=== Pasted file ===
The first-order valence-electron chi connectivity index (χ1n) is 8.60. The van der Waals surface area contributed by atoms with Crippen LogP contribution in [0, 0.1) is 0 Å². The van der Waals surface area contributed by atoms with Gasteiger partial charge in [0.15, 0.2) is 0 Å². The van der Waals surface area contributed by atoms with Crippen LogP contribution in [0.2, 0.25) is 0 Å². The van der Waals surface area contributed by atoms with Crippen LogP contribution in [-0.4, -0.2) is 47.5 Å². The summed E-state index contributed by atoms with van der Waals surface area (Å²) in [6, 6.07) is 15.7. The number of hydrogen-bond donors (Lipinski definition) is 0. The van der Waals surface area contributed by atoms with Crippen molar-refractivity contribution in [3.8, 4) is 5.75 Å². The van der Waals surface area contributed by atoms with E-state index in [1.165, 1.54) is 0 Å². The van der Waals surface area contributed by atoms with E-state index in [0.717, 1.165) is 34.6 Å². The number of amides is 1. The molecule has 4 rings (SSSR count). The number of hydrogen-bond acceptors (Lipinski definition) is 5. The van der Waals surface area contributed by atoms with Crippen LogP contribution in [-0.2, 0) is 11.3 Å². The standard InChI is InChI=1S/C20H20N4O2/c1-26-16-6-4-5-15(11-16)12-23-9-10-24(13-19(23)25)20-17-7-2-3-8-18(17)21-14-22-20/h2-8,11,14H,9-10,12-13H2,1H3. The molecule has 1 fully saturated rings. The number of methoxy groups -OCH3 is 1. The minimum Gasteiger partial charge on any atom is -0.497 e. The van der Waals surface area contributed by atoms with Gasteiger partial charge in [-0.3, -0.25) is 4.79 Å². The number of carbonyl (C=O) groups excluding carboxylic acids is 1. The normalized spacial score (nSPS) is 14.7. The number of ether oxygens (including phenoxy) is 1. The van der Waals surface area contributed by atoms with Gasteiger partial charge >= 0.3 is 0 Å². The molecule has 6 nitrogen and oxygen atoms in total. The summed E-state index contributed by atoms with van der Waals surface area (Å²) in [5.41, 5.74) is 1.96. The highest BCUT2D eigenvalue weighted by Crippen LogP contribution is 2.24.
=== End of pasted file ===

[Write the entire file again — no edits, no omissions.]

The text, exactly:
The first-order valence-electron chi connectivity index (χ1n) is 8.60. The van der Waals surface area contributed by atoms with Crippen LogP contribution in [0, 0.1) is 0 Å². The van der Waals surface area contributed by atoms with Gasteiger partial charge in [0.15, 0.2) is 0 Å². The van der Waals surface area contributed by atoms with Crippen LogP contribution in [0.2, 0.25) is 0 Å². The van der Waals surface area contributed by atoms with Crippen LogP contribution in [-0.4, -0.2) is 47.5 Å². The summed E-state index contributed by atoms with van der Waals surface area (Å²) in [6, 6.07) is 15.7. The number of hydrogen-bond donors (Lipinski definition) is 0. The van der Waals surface area contributed by atoms with Crippen molar-refractivity contribution in [3.8, 4) is 5.75 Å². The van der Waals surface area contributed by atoms with E-state index in [1.165, 1.54) is 0 Å². The van der Waals surface area contributed by atoms with E-state index in [0.717, 1.165) is 34.6 Å². The number of amides is 1. The molecule has 4 rings (SSSR count). The number of hydrogen-bond acceptors (Lipinski definition) is 5. The van der Waals surface area contributed by atoms with Crippen LogP contribution in [-0.2, 0) is 11.3 Å². The standard InChI is InChI=1S/C20H20N4O2/c1-26-16-6-4-5-15(11-16)12-23-9-10-24(13-19(23)25)20-17-7-2-3-8-18(17)21-14-22-20/h2-8,11,14H,9-10,12-13H2,1H3. The molecule has 1 fully saturated rings. The number of methoxy groups -OCH3 is 1. The minimum Gasteiger partial charge on any atom is -0.497 e. The van der Waals surface area contributed by atoms with Gasteiger partial charge in [-0.3, -0.25) is 4.79 Å². The number of carbonyl (C=O) groups excluding carboxylic acids is 1. The normalized spacial score (nSPS) is 14.7. The number of ether oxygens (including phenoxy) is 1. The van der Waals surface area contributed by atoms with Gasteiger partial charge >= 0.3 is 0 Å². The molecule has 6 nitrogen and oxygen atoms in total. The summed E-state index contributed by atoms with van der Waals surface area (Å²) in [5.41, 5.74) is 1.96. The highest BCUT2D eigenvalue weighted by Crippen LogP contribution is 2.24.